Eagle One Monorail
- On August 11, 1990, a woman threw her four-month-old daughter onto the tracks of the park's monorail. The baby supposedly fell at least eight feet. The event occurred at one of the monorail's loading stations located at the Anheuser-Busch Hospitality Center. A monorail operator spotted the baby and immediately shut off the power. Although the baby did have extensive injuries to her head, she ultimately recovered. The mother was in an altercation with the baby's father when the baby was reportedly tossed over a fence and into the path of the monorail. Although the mother stated that the baby slipped out of her arms, that claim was dismissed due to the height of the fence. A source stated that the mother confessed to throwing her baby girl onto the tracks in order to prove to the baby's father that it was her baby and she could have done whatever she wanted to her. Both the father and mother were charged with child endangerment.
- On June 29, 2015, a 17-year-old girl's shoulder collar came loose during the ride. The park shut down the ride but reopened it fifteen minutes later, and stated the collar was added for guest comfort instead of safety.
- On January 29, 2009, a 59-year-old man from Sale, Greater Manchester, England, died having cut his toe on coral while swimming with fish. The victim, a hemophiliac, was diagnosed with septic shock and organ failure, and doctors amputated both legs below the knee to prevent infections. The coroner ruled the death "accidental", due to group B streptococcal septicaemia.
- On August 16, 2011, 3 guests and 5 employees were injured after lightning struck inside Discovery Cove. All 8 people were transported to a local hospital as a precaution. They were all released from the hospital by the next day. Park personnel had told guests to get out of the pools; the guests were sheltering at different locations inside the park when the incident happened.
SeaWorld San Diego
- On October 11, 1979, a security guard shot and wounded a visitor moments after the man scuffled with guards and reportedly made a furtive move as though reaching for a weapon. The shooting was found to be justifiable.
- On July 6, 1999 a 27-year-old man was found nude in the pool draped over the back of the killer whale named Tilikum. Although there was some media speculation of hypothermia, the autopsy report said that the cause of death was drowning and that there was trauma. He had visited SeaWorld the previous day, stayed after the park closed, and evaded security to enter the orca tank. A spokesman for the sheriff's office said, "There was no obvious signs of trauma to the body. He wasn't chewed. He wasn't dismembered." However, the coroner reported finding scrapes and bruises all over the body, some of which had occurred after the victim had died. The coroner also discovered more significant injuries, such as puncture wounds on the victim's leg and his scrotum having been "ripped open". Divers also found small pieces of the victim's body at the bottom of the pool.
- On February 24, 2010, Dawn Brancheau, a female 40-year-old trainer with 16 years of experience at the park, died in another incident involving Tilikum. SeaWorld's head of animal training said that during a rubdown after the show, Tilikum pulled the trainer into the water by her ponytail, and she drowned. Eyewitness trainers and audience members, however, stated that Tilikum dragged her into the water by her left forearm, near the end of the show. The autopsy report said she died from drowning and traumatic injuries, including removal of her scalp. This was the third time since being first put on public display that Tilikum has been involved in a human death. By February 27, SeaWorld Orlando whale shows resumed with trainers practicing increased caution and not joining the whales in the water. SeaWorld announced they have invited experts from outside marine parks and aquariums to review SeaWorld's handling of killer whales and also Tilikum specifically. On August 23, 2010, the Occupational Safety and Health Administration (OSHA) fined the park US$75,000 for three infractions, two of which were directly related to this incident. One related citation was designated as "willful" and was "committed with plain indifference to or intentional disregard for employee safety and health". The other related citation was a "serious" violation relating to a missing safety rail at Shamu Stadium. At the time of the fine, SeaWorld called OSHA's findings "unfounded". Later hearings revealed that SeaWorld had concealed an earlier incident when another whale, Ikaika, had bitten a trainer in 2006. During a hearing where SeaWorld continued its challenge of OSHA's findings, former SeaWorld trainer Jeff Andrews - being presented as an expert - stated his opinion that the victim died as a result of a mistake she had made while near the water. He continued that he did not agree that Tilikum showed "aggressive behavior" during the incident. On May 31, 2012, Occupational Safety and Health Administration administrative law judge Ken Welsch cited SeaWorld for two violations in the death of the trainer and fined the company a total of $12,000. The final decision was issued on June 11, 2012.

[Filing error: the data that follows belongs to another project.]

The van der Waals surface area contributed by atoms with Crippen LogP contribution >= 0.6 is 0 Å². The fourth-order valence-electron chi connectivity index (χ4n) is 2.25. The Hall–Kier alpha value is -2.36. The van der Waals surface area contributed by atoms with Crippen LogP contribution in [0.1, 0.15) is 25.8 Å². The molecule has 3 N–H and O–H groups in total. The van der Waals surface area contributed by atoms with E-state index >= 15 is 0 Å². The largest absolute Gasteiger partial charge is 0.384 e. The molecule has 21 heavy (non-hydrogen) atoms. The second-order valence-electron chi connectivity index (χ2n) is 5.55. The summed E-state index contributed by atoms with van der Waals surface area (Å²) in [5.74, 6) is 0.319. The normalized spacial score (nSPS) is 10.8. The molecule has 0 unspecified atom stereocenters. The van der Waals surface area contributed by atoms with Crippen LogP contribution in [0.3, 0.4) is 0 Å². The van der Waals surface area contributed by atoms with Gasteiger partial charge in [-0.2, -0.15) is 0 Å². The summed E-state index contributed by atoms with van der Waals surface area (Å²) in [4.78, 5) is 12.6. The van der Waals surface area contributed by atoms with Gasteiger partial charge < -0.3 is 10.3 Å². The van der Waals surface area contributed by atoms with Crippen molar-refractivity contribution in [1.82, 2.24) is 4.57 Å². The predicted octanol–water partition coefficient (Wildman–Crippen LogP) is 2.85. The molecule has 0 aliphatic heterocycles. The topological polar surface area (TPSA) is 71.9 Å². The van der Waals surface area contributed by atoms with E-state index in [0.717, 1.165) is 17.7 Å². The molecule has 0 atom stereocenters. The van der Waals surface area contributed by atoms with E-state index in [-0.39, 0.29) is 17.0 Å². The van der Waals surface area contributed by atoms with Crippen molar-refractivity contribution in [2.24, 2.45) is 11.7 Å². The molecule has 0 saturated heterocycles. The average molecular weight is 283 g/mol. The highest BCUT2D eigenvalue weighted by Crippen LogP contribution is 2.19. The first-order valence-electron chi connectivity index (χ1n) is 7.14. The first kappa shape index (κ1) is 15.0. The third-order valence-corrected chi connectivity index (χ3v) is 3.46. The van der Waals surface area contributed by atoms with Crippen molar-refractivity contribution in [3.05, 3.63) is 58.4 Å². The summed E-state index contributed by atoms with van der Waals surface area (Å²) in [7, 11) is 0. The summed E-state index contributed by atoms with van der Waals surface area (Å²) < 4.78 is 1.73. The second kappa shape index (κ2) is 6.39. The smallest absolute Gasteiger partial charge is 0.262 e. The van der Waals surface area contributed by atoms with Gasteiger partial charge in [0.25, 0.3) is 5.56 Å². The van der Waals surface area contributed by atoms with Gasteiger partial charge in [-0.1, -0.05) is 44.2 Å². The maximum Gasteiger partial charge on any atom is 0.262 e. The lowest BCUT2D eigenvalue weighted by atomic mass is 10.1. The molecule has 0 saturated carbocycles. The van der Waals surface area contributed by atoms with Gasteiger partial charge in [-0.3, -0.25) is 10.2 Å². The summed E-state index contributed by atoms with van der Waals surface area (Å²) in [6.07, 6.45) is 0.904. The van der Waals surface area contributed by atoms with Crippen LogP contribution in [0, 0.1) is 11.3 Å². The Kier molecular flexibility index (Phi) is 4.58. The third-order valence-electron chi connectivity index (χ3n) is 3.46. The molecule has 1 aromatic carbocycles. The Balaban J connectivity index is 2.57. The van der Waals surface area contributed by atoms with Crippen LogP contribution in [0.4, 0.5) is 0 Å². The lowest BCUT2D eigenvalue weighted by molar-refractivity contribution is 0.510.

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- "Injured zoo keeper still in hospital". St. Petersburg Times. May 15, 2002. Retrieved 2009-06-04.
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- Ken S. Welsch (Judge) (June 11, 2012). "Decision and Order" (PDF). Secretary of Labor v SeaWorld of Florida, LLC. OSHRC Docket No. 10-1705. Occupational Safety and Health Administration. pp. 2–3. Retrieved 2012-07-25. (Html version)